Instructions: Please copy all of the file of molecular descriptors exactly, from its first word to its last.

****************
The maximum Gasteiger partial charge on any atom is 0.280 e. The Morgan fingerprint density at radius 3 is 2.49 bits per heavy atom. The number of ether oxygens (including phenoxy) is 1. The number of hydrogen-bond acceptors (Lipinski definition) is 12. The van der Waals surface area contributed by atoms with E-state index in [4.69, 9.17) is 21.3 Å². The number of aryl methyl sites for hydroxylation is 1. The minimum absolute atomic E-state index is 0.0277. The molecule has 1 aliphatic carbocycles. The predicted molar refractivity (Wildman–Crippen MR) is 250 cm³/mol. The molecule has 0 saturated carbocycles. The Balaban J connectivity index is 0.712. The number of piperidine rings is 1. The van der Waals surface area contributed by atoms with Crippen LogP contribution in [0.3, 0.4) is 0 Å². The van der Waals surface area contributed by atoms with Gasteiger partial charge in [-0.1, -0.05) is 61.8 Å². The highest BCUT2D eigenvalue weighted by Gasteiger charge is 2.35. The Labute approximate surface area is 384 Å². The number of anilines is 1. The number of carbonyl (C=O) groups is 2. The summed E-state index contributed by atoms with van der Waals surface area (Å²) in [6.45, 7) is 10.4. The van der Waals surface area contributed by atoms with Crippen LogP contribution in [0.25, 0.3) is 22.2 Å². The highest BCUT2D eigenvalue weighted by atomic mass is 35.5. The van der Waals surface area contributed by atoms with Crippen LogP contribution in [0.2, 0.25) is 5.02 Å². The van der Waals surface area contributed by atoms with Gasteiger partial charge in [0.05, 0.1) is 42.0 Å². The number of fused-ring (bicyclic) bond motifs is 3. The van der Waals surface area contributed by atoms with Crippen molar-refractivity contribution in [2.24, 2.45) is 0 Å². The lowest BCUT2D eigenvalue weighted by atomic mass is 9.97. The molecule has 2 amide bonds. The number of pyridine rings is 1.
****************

The maximum Gasteiger partial charge on any atom is 0.280 e. The Morgan fingerprint density at radius 3 is 2.49 bits per heavy atom. The number of ether oxygens (including phenoxy) is 1. The number of hydrogen-bond acceptors (Lipinski definition) is 12. The van der Waals surface area contributed by atoms with E-state index in [4.69, 9.17) is 21.3 Å². The number of aryl methyl sites for hydroxylation is 1. The minimum absolute atomic E-state index is 0.0277. The molecule has 1 aliphatic carbocycles. The predicted molar refractivity (Wildman–Crippen MR) is 250 cm³/mol. The molecule has 0 saturated carbocycles. The Balaban J connectivity index is 0.712. The number of piperidine rings is 1. The van der Waals surface area contributed by atoms with Crippen LogP contribution in [0.3, 0.4) is 0 Å². The van der Waals surface area contributed by atoms with Gasteiger partial charge in [-0.1, -0.05) is 61.8 Å². The highest BCUT2D eigenvalue weighted by Gasteiger charge is 2.35. The Labute approximate surface area is 384 Å². The number of anilines is 1. The number of carbonyl (C=O) groups is 2. The summed E-state index contributed by atoms with van der Waals surface area (Å²) in [6.45, 7) is 10.4. The van der Waals surface area contributed by atoms with Crippen LogP contribution in [0.25, 0.3) is 22.2 Å². The highest BCUT2D eigenvalue weighted by atomic mass is 35.5. The van der Waals surface area contributed by atoms with Crippen LogP contribution in [0.2, 0.25) is 5.02 Å². The van der Waals surface area contributed by atoms with Gasteiger partial charge in [0.05, 0.1) is 42.0 Å². The number of fused-ring (bicyclic) bond motifs is 3. The van der Waals surface area contributed by atoms with Crippen molar-refractivity contribution in [2.24, 2.45) is 0 Å². The lowest BCUT2D eigenvalue weighted by atomic mass is 9.97. The molecule has 2 amide bonds. The number of pyridine rings is 1.